Snoring and Upper Airway Resistance Syndrome —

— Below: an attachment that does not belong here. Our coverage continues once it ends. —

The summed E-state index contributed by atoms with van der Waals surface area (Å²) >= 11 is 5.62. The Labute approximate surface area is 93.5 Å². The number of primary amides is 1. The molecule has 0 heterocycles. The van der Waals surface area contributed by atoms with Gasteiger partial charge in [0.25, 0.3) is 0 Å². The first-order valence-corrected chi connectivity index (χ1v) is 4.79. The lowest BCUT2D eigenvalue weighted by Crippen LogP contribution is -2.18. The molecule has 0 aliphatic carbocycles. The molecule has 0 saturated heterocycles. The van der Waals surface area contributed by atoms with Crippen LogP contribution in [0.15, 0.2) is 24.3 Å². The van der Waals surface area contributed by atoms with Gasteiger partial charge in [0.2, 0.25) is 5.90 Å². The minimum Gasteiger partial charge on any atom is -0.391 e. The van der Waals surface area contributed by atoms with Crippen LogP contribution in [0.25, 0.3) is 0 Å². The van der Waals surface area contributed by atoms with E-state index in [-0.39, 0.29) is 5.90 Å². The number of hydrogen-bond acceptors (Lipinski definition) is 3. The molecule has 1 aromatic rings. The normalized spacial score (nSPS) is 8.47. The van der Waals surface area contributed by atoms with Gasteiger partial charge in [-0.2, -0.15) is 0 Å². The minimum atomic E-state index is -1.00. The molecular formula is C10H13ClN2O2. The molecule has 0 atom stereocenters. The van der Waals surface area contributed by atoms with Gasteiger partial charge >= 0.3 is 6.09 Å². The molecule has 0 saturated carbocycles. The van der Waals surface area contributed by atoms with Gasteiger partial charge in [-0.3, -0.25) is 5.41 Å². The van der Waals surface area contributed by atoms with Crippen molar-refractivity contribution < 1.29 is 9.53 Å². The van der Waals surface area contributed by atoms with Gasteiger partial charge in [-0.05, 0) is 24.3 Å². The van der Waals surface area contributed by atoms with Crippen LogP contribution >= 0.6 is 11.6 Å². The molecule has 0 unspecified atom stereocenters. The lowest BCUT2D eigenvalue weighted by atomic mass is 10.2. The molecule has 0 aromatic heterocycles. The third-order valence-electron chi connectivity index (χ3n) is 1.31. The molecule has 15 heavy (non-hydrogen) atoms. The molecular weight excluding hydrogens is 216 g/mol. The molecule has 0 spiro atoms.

INTRODUCTION The term "upper airway resistance syndrome" (UARS) was first coined in 1992 (1) and 1993 (2). Prior to these reports, in the late 1980s, we conducted a series of studies at Stanford University aimed at the pathophysiologic mechanisms of subtle flow limitation associated with snoring during sleep. Using a pneumotachometer and esophageal pressure monitoring it became apparent that there existed a number of individuals with impaired respiration during sleep, who did not fit the typical diag nostic criteria of obstructive sleep apnea (OSA). This is to say that they presented with daytime sleepiness and snoring but without clear polysomnographic diagno stic criteria of apnea, hypopnea or oxygen desaturation. Despite the absence of these diagnostic criteria for OSA they still showed signs of abnormal breathing during sleep when investigated with pneumotachometers and esophageal pressure moni toring instead of oronasal thermistors. This led us to pose the question: "Obstructive sleep apnea or abnormal upper airway resistance during sleep?" (3). In 1991, we published the pathophysiologic phenomena of increased upper airway resistance leading to sleep fragmentation in the absence of apnea, hypopnea, and hypoxemia (4). For further reference into the historic development of UARS please refer to the article by Exar and Collop (5) for a more comprehensive review.